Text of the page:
12. 12. Parents round table discussion - What will the parents say? 13 Empower health care professionals - Provide health care professionals with the skills they need to support parents and young adults in an area where specialists can provide advice in a secure environment. Empower parents - Provide parents with the skills necessary to change the perception of their role and their child’s and to feel safe in letting go. Empower young people - Provide young people with confidence and self-esteem through developing the skills necessary to take control and manage their own health and healthcare; peer support; education; care planning and the support of health and social care workers. Choice - Empower parents and young adults by providing flexibility and choice about where, when and how they make the transition from paediatric to adult care. Motivational interviewing - Provide support in motivational interviewing techniques to help health care professionals support self-care Policy makers, HCPs, voluntary sector, commissioners HCPs, voluntary sector HCPs, youth workers, voluntary sector Commissioners, HCPs, national network Commissioners, HCPs, voluntary sector DEVELOPSKILLSTHROUGHTRAININGANDEDUCATION SOLUTION RESPONSIBILITY OF...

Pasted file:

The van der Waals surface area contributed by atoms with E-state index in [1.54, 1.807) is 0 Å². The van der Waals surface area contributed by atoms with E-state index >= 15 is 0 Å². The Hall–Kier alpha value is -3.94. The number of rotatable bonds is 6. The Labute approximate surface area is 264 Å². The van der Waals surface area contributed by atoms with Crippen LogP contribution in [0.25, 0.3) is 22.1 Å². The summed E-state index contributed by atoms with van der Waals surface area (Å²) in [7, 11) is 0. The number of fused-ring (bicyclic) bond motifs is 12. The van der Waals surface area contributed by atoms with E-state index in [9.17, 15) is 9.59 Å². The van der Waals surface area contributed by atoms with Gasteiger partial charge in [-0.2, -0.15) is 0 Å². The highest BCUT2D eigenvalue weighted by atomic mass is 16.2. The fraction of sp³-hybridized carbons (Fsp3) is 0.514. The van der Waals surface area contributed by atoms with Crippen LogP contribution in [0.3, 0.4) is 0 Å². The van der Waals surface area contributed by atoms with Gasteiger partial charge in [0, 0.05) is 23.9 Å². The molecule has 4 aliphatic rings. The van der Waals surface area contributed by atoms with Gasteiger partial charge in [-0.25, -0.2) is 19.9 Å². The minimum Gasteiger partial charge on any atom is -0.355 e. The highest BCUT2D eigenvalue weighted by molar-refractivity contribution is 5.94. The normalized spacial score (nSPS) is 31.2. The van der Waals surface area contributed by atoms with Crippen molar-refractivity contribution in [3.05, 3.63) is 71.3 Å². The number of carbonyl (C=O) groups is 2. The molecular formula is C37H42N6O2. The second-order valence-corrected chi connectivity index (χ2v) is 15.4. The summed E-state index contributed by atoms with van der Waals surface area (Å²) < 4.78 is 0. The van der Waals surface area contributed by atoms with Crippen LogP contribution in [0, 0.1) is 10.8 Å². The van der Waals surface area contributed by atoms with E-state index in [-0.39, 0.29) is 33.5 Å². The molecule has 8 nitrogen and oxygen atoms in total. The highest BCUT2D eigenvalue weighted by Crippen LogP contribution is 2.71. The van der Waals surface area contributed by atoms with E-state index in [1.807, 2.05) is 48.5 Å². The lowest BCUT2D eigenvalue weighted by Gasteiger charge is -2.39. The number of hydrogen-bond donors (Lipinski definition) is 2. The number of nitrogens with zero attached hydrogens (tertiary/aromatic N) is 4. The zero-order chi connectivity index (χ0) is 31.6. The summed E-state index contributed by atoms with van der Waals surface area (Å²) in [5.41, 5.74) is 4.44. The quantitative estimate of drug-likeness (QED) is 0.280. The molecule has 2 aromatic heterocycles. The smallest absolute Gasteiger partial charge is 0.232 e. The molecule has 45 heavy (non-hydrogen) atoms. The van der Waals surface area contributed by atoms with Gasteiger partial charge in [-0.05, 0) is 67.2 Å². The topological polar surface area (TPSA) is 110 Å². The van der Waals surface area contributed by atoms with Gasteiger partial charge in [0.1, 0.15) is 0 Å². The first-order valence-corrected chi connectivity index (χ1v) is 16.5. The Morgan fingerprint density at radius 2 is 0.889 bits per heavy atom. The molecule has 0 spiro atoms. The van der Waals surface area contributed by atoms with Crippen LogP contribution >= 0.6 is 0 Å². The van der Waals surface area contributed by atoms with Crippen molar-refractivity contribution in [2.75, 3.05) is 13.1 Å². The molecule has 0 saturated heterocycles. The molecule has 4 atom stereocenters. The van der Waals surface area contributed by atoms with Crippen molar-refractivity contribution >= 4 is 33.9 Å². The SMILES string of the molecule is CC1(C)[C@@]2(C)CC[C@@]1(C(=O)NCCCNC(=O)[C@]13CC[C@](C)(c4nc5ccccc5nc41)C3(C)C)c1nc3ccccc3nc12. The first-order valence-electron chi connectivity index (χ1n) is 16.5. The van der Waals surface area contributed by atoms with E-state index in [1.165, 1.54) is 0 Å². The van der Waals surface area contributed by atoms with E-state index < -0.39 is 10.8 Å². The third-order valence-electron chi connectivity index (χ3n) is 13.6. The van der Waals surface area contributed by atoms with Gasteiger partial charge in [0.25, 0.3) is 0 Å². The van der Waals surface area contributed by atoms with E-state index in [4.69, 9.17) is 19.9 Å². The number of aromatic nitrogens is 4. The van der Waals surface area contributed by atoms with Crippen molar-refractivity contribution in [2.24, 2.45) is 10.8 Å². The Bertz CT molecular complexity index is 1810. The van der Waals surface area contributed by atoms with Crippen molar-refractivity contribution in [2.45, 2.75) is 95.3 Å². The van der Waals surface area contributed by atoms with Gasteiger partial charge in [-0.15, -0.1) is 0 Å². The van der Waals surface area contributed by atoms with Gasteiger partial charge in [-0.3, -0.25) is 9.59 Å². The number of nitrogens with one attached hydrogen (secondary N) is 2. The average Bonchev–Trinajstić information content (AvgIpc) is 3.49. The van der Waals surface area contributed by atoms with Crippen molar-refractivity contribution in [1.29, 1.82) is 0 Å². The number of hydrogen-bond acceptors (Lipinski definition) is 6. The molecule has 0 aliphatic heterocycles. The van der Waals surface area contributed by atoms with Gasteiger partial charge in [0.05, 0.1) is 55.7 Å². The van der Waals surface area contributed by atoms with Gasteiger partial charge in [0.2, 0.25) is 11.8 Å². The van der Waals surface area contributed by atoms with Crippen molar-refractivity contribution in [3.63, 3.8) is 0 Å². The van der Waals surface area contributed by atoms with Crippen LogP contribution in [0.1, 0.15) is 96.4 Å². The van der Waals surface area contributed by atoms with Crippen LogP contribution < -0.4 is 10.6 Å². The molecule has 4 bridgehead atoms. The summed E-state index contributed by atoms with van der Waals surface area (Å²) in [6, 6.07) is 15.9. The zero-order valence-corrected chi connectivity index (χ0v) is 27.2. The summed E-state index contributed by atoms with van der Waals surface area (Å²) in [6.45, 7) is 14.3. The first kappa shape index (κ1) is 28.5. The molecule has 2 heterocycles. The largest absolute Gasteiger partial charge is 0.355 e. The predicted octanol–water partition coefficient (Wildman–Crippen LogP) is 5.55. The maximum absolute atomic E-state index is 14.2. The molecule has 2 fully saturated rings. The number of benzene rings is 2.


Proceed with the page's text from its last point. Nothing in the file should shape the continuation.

13. 13. 14 Parents round table discussion - What will the parents say? Liaison officer - Support the role of a liaison officer for parents to support the patients and work between the healthcare professionals and the parents, such as those provide by CLIC Sargent. Clinical worker specialist - Support and develop the role of clinical work specialist/key worker to act as a central player between services and ensure that appropriate support is provided for young people and their parents. Youth workers - Youth workers have a unique role to play in developing close, informal relationships with young adults and have an important role to play in helping them gain the skills necessary to manage their own condition, giving parents the confidence to let go. Link person - Introduce a link person, potentially provided by voluntary services, to aid in sign posting to other parents and other young adults. Specialist psychological support - Psychological support for parents, families and young people who struggle during transition and with adult services. Voluntary sector, HCPs, commissioners Policy makers, commissioners, HCPs, voluntary sector, social care Policy makers, commissioners Commissioners, voluntary sector Commissioners DEVELOPMENTOFKEYPERSONNEL SOLUTION RESPONSIBILITY OF... Finally, the group recognised that while the number of parents of young adults with kidney disease may be small, their needs are not. However, many of these needs are not unique to kidney disease. At a time when resources are scarce, health and social care professionals across all long-term conditions should look to work together to provide the expert, specialist support that parents of young adults require. Transition is well positioned in the new improvement body, NHS Improving Quality, and has already been identified as one of the main programmes of work. The legacy of this work is now reflected to Domains 2 (Long Term Conditions) and 4 (Experience of Care) in NHS Improving Quality. While the focus has previously been around disease speciality areas, commissioners and policy makers now need to look at how transition can best be done across all long-term conditions.